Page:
Likewise, the EAC Common Market Protocol stipulates that the partner states “observe the principle of non-discrimination of nationals of other partner states on grounds of nationality”. Nonetheless, the EAC legal framework subjects migrant workers to the national laws of the countries of employment. As such, in the absence of a region-wide social security coordination instrument, and given the diversity in partner states’ constitutions regarding social security and the lack of a comprehensive harmonisation of social security laws, migrant workers continue to risk losing their past contribution periods in different countries and therefore their pension benefits.

Consequently, the EAC and its Member States have much to learn from other regions and international actors on migrant workers’ social assistance and the portability of their pension benefits. To begin with, the most plausible and progressive option should be the adoption of international standards on social security entitlements into domestic law, based on principles of equality of treatment and non-discrimination. The region can benefit from other regions such as the EU, CARICOM or ECOWAS.

Moreover, it is crucial to ratify relevant migrant workers conventions. Through ratification, a state party is legally bound by the obligations under the convention. It should obey the rules that have been set out and comply with the monitoring mechanism that has been put in place. The UNCMW, ILO C97 and ILO C143 are of the utmost importance to ratify as they are conventions that are relevant to migrant workers. By ratifying these instruments, the region recognises that migrant workers are entitled to the same fundamental human rights as the nationals. In addition, the region acknowledges the vulnerability of migrant workers in different circumstances.

Lastly, the laws inadvertently create opportunities for irregular migration by allowing and protecting highly skilled migrants alone. Consequently, medium- and low-skilled migrant workers become irregular, and as a result, they are exposed to exploitation, violation and abuse. I therefore recommend that the social protection instrument designed to protect migrant workers should use the rights-based approach. To quote Martin Ruhs and Ha-Joon Chang, labour migration “involves the cross-border movement of people, who lay claim to certain rights vis-à-vis the host state and their fellow residents”. A rights-based approach acknowledges that migrant workers should enjoy all human rights as nationals by virtue of their essential humanity. Therefore, the EAC social protection regime should, first, incorporate the specific protection needs of migrant workers, i.e. access to social assistance, and second, ensure that their pension benefits are portable so that they do not fall into poverty once they retire to a country different from that of employment.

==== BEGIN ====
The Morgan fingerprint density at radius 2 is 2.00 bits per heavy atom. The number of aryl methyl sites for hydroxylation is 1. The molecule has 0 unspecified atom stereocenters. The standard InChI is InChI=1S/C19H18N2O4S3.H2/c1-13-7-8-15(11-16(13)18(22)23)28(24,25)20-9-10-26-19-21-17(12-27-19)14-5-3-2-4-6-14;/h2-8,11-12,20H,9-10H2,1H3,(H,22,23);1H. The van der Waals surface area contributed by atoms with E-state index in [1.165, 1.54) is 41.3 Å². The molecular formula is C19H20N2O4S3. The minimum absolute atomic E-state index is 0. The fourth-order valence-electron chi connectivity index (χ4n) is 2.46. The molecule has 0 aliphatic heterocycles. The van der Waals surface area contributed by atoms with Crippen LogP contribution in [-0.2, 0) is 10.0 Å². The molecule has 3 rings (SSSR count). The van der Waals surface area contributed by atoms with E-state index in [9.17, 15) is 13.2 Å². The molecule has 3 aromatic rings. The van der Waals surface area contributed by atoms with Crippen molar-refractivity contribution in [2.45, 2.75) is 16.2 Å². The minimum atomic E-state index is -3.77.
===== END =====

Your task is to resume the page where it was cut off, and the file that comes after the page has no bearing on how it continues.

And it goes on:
Moving beyond the case of the EAC, what could be the social and political implications of your thesis? 

My thesis is topical and came at the right time when the international communities are devising various tools and legal instruments to protect migrant workers’ social protection rights. First, from a social point of view, other researchers may use these findings to advance research around the social protection of migrant workers and make recommendations. Second, from a political point of view, the findings may help policymakers shed some light on the issue in question and serve as an additional contribution to the policy and legal framework designs and reforms.

What are you doing in your post-PhD life?

I have been teaching (and continue doing so) at the Institute of Finance Management (IFM) in Dar es Salaam, Tanzania, in the field of communication skills and social protection (in general), and now also in social protection and migration law. In addition, I will concentrate more on disseminating the results of my study through research papers and possibly a book.

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Michael Noel Sam defended his PhD thesis in International Law in December 2020. Professor Andrew Clapham presided the committee, which included Professor Vincent Chetail, Thesis Director, and Ms Kristina Touzenis, Managing Director, KP&K Impact Solutions, Geneva.

Citation of the PhD thesis:
Sam, Michael Noel. “Migrants’ Social Protection Rights within the East African Community (EAC): A Reflection on Social Assistance and Portability of Pension Benefits Instruments.” PhD thesis, Graduate Institute of International and Development Studies, Geneva, 2021.

For access, please contact Dr Sam.
Good to know: members of the Graduate Institute can download the PhD thesis from this page of the Graduate Institute’s repository. 

Banner image: excerpt from a picture by Andrey_Popov/
Interview by Nathalie Tanner, Research Office.